In technical terms, narrative is defined as summarized story action told to readers by the author. It’s quick, economical, and useful for transitions or dispensing a lot of information in condensed form. It’s biggest drawback is that it’s telling instead of showing, and readers may grow detached from the story events or characters.
In the middle of the twentieth century, narrative was a popular mode of discourse in women’s fiction, particularly in the so-called Gothics that were mega-hot during the 1960s and ’70s. If you’ve never heard of Gothics, they were a sub-genre of romantic suspense and highly derivative of Charlotte Bronte’s JANE EYRE in that they featured a naive young woman without family going to work in a huge, spooky mansion and meeting a handsome wonderful man who turned out to be a villain and a gruff, brooding, irascible man who turned out to be the hero. Some had historical settings while others took place in modern times. The covers featured a somber Victorian manse in the background with a young woman running away from it, usually clad in a diaphanous nightgown. Gothics grew so popular that in the 1970s there was even a daily soap opera called DARK SHADOWS that unfortunately aired just before my high school let out for the day. If I walked home at lightning speed, I could sometimes catch the last five minutes of the program, which made for very disappointing viewing since that was always the cliffhanger. Given that soaps did not play reruns and VCRs hadn’t been invented yet, it was a frustrating situation.
But I digress.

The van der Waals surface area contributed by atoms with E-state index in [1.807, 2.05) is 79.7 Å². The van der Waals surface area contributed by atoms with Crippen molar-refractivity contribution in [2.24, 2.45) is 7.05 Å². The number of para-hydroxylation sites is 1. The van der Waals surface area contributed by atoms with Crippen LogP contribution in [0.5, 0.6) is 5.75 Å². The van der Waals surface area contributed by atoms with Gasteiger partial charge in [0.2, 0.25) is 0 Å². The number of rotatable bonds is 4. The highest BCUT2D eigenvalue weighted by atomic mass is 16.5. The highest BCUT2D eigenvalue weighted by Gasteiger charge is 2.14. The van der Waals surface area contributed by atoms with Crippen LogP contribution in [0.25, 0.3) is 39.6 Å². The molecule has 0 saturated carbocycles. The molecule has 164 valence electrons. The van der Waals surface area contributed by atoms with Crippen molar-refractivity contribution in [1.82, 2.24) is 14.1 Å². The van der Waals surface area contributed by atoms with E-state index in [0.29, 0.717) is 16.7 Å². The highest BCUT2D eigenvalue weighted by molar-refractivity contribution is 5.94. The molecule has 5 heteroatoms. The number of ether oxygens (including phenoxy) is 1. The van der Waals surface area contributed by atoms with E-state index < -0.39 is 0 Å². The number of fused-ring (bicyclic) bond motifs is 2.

Victoria Holt, Phyllis Whitney, and Norah Lofts were leading authors of this era. Two years ago, I stumbled upon a small treasure trove of these authors at an estate sale and snapped up an armload. (I believe I posted about it.) What struck me in reading these books was how heavily they relied on narrative rather than the moment-by-moment scene action and reaction I had been trained to write.
By the early 1980s, Gothics had fallen from public favor. Women’s fiction shifted from historical adventures to contemporary. The bedroom door flung open wide. Conflict between heroine and hero intensified, and moment-by-moment story action was depicted along with sharp-witted dialogue.
For the past forty years, most commercial fiction of various genres has been presented this way with scenes that demonstrate conflict without summary alternated with in-viewpoint processing of emotional reaction and planning of what the protagonist will do next.
Yet currently I’m seeing a trend back to narrative. I noticed it first–and this is by no means any sort of accurate or precise observation–in suspense thrillers featuring the so-called unreliable narrator. College students currently seem enamored of the type of female protagonist whose personal life is a mess, whose emotional life is erratic, and who may turn out to be the villain in a–gasp–plot twist at the end. My students find this extremely thrilling. I, alas, am less impressed by the so-called novelty of this approach since [spoiler alert!] Agatha Christie pulled this off in THE MURDER OF ROGER ACKROYD in 1929, and therefore it’s hardly new.